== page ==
Growing up in the Washington, D.C., area, I always recognized the importance of Inauguration Day. Schools were canceled, and it was my
younger brother's birthday. A new presidency was always a celebration.
This year will be both celebratory and reflective. My brother, John Marcus, and my son, John Thomas, turn 45 and 5, respectively. The younger John will bask in the warmth of his family. The elder one commands an air expeditionary wing in Iraq and will be with a different family. We will miss him.
The inauguration of Barack Obama potentially has important implications for both Johns. Every president has the capacity to affect both the present and the future. How the new president assaults the problems of the day matters a great deal, but what matters more is recognizing the long-term problems and communicating them well enough to attempt difficult solutions. All solutions are apt to be difficult, but the younger John needs a future that reflects courageous choices.
Remedies for false problems are usually painless and bring great reward, and we should expect some of that with any president. President Obama cannot merely tangle with the problems of the day. If he wants to be a great president, he will influence the well-being and liberty of both my brother in combat and my son in preschool. Unfortunately, to be great, he will have to anger and disappoint many. Truly great presidents often have high disapproval ratings. It is the demand of history. I do not wish him the disapproval, but I hope for greatness.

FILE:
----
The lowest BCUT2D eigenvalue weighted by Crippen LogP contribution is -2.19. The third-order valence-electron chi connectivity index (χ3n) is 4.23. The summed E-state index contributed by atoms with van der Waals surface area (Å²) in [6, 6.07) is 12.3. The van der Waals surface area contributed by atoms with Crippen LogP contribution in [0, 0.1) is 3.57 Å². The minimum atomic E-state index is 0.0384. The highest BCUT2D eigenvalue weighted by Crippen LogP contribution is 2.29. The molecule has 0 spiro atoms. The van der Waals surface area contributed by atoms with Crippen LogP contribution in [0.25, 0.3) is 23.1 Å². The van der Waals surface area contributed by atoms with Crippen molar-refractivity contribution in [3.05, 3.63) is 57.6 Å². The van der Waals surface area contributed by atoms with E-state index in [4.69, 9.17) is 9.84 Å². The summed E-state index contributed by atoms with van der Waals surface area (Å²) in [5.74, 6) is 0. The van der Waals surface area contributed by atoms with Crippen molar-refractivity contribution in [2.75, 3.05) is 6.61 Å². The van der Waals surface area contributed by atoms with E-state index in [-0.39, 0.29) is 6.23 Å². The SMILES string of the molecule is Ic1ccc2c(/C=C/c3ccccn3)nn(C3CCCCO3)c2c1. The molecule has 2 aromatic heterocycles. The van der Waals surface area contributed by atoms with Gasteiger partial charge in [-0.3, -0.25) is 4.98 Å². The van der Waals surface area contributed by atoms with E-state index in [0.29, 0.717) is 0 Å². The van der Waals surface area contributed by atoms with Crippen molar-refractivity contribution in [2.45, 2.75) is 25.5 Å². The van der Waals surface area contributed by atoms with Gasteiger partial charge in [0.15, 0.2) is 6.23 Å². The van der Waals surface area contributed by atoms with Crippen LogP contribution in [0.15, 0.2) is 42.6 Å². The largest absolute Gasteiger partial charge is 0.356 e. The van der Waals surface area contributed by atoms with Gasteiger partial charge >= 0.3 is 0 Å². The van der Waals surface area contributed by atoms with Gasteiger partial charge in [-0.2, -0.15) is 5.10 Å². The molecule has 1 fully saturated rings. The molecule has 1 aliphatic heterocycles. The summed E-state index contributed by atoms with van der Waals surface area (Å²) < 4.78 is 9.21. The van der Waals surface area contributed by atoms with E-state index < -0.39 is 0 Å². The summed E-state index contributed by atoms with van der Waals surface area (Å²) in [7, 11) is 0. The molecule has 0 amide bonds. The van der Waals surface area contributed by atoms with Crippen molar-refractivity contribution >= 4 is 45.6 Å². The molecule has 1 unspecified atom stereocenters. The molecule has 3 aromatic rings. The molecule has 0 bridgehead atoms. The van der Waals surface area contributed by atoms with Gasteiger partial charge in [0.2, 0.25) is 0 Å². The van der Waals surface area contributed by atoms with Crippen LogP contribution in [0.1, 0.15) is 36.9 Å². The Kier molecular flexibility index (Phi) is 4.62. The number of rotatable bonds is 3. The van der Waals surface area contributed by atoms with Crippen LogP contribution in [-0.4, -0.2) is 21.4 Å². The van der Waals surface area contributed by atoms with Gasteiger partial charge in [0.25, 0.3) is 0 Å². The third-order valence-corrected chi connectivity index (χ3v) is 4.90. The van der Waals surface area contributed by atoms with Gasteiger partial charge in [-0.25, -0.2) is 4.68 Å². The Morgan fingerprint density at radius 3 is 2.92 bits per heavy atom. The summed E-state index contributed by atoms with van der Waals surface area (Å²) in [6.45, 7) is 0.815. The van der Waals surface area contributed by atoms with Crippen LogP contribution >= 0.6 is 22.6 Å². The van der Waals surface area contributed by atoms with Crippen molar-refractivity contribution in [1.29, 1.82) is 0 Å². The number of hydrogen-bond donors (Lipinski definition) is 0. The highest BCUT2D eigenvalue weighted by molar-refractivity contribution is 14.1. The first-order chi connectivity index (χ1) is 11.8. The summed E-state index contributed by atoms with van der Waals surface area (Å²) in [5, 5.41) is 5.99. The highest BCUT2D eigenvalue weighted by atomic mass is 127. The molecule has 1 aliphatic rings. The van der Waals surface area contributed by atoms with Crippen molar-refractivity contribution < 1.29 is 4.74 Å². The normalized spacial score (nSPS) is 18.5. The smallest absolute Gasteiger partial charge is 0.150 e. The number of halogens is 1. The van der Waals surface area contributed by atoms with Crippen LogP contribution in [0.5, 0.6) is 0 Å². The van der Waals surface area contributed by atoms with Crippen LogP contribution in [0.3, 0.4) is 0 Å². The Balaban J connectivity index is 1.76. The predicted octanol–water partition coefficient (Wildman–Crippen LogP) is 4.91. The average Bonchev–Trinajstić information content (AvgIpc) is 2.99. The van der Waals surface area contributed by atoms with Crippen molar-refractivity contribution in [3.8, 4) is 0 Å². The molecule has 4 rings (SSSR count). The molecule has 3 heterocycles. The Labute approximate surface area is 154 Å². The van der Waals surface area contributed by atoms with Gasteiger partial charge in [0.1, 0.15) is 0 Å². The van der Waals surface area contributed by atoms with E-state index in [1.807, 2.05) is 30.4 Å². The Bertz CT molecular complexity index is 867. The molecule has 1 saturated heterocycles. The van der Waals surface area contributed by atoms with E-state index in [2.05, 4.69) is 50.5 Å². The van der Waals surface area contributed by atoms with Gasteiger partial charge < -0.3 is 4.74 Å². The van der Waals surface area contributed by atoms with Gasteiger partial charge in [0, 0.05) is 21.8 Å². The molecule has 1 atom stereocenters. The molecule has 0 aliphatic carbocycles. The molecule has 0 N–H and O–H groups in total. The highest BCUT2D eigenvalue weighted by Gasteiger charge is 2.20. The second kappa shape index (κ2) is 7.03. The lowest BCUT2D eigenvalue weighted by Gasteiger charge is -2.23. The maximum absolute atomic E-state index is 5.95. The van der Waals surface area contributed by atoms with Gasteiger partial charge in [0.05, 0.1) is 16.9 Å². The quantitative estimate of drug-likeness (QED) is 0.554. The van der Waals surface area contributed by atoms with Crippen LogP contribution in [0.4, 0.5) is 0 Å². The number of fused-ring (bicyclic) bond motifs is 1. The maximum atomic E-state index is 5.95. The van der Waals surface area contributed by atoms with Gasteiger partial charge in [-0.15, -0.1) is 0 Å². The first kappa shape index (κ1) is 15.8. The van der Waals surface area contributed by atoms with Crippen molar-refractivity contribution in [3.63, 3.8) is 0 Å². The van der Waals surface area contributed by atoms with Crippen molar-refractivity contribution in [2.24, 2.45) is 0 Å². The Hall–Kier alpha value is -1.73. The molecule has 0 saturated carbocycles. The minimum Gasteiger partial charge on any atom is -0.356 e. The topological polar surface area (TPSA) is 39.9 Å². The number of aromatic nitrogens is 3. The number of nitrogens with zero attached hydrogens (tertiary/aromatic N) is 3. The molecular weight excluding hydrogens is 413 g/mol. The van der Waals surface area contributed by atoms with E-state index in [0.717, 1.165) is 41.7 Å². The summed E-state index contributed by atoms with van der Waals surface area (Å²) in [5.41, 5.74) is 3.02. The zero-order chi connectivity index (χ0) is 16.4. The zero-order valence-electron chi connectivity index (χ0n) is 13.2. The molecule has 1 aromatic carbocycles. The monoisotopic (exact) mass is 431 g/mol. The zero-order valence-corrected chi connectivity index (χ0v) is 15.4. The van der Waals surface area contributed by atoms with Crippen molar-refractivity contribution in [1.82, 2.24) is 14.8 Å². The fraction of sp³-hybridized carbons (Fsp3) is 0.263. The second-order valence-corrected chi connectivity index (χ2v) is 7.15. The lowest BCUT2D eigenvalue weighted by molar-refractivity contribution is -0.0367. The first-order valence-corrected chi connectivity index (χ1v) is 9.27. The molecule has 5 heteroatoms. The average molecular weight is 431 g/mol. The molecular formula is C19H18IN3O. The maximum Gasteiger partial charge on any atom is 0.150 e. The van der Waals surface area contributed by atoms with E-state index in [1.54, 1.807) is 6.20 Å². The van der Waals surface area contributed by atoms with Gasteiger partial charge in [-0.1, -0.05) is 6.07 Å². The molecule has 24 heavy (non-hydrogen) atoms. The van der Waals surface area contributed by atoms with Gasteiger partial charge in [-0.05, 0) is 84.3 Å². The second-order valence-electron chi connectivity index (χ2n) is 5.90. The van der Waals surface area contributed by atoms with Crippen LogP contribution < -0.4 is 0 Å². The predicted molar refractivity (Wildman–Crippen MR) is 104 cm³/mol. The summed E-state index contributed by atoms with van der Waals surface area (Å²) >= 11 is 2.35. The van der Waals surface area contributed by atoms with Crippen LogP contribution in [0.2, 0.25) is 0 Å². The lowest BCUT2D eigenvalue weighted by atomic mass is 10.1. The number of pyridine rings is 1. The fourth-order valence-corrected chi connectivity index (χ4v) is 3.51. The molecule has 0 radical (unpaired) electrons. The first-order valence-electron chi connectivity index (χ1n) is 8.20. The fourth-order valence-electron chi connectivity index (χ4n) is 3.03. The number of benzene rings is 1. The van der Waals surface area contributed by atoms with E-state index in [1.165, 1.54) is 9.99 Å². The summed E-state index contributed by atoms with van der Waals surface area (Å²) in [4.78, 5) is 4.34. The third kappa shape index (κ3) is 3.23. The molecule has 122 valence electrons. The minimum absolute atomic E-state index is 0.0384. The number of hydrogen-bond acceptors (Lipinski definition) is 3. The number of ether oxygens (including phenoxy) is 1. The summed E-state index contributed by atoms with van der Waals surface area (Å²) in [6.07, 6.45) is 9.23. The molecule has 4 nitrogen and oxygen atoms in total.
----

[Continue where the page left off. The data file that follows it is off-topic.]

It is pointless to outline a wish list for policies of a great presidency. The makings of greatness won't be found in effective financing reform for entitlements, incremental adjustments to federal income taxes, or in nuanced adjustments to foreign policy. It will be in how he deals with the unexpected crises that lie in the unknowable future.
Some believe Obama's greatest challenges lie immediately before him: a recession near its trough and wars in Iraq and elsewhere. I hope this is so. I fear his presidency will not be that easy.
Success in handling unexpected crises won't simply be the result of temperament and steadiness, but also in appointing and retaining the right men and women in positions of leadership. That won't be easy at federal pay scales.
Obama enters office with a single albatross around his neck. It is the same albatross that tortured Bush, Clinton, Carter and Johnson. Both houses of Congress are from his own party. It is among the stalwarts of his party where the greatest anger and disappointment will lie.
On Jan. 20, he will again swear to "preserve, protect and defend the Constitution of the United States." Anyone who has honestly taken this oath finds it transformative. If Mr. Obama has the courage to anger his followers and foes alike, Jan. 20 will be a day to fondly remember for more than just my Johns.
Hicks is director of the Center for Business and Economic Research at Ball State University. His column appears weekly. He can be reached at firstname.lastname@example.org.